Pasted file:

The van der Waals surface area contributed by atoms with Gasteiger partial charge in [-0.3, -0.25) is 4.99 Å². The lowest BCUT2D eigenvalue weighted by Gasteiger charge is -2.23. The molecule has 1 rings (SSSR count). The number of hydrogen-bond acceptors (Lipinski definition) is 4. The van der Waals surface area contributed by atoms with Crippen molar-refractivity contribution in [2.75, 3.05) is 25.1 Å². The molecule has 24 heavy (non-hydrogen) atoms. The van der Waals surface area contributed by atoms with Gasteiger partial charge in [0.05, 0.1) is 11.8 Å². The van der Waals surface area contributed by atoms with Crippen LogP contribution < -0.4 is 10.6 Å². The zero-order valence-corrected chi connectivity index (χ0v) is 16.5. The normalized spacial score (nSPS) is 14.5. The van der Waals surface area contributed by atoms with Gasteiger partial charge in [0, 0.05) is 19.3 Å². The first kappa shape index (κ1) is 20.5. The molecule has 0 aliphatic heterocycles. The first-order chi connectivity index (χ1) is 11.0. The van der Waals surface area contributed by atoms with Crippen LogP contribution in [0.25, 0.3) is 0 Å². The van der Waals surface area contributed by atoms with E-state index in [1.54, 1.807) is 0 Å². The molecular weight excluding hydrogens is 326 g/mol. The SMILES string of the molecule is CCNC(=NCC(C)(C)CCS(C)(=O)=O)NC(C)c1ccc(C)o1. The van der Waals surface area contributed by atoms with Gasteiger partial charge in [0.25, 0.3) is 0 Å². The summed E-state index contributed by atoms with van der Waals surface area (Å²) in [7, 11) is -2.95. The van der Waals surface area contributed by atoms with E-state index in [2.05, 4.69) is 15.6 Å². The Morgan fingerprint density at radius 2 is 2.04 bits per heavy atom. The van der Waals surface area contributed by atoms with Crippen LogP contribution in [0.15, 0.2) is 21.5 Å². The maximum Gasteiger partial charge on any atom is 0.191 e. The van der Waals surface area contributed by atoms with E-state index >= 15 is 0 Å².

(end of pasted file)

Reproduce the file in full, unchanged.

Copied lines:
The van der Waals surface area contributed by atoms with Gasteiger partial charge in [-0.3, -0.25) is 4.99 Å². The lowest BCUT2D eigenvalue weighted by Gasteiger charge is -2.23. The molecule has 1 rings (SSSR count). The number of hydrogen-bond acceptors (Lipinski definition) is 4. The van der Waals surface area contributed by atoms with Crippen molar-refractivity contribution in [2.75, 3.05) is 25.1 Å². The molecule has 24 heavy (non-hydrogen) atoms. The van der Waals surface area contributed by atoms with Gasteiger partial charge in [0.05, 0.1) is 11.8 Å². The van der Waals surface area contributed by atoms with Crippen LogP contribution < -0.4 is 10.6 Å². The zero-order valence-corrected chi connectivity index (χ0v) is 16.5. The normalized spacial score (nSPS) is 14.5. The van der Waals surface area contributed by atoms with Gasteiger partial charge in [0, 0.05) is 19.3 Å². The first kappa shape index (κ1) is 20.5. The molecule has 0 aliphatic heterocycles. The first-order chi connectivity index (χ1) is 11.0. The van der Waals surface area contributed by atoms with Crippen LogP contribution in [0.25, 0.3) is 0 Å². The van der Waals surface area contributed by atoms with E-state index in [1.54, 1.807) is 0 Å². The molecular weight excluding hydrogens is 326 g/mol. The SMILES string of the molecule is CCNC(=NCC(C)(C)CCS(C)(=O)=O)NC(C)c1ccc(C)o1. The van der Waals surface area contributed by atoms with Gasteiger partial charge in [0.25, 0.3) is 0 Å². The summed E-state index contributed by atoms with van der Waals surface area (Å²) in [7, 11) is -2.95. The van der Waals surface area contributed by atoms with E-state index in [2.05, 4.69) is 15.6 Å². The Morgan fingerprint density at radius 2 is 2.04 bits per heavy atom. The van der Waals surface area contributed by atoms with Crippen LogP contribution in [0.15, 0.2) is 21.5 Å². The maximum Gasteiger partial charge on any atom is 0.191 e. The van der Waals surface area contributed by atoms with E-state index >= 15 is 0 Å².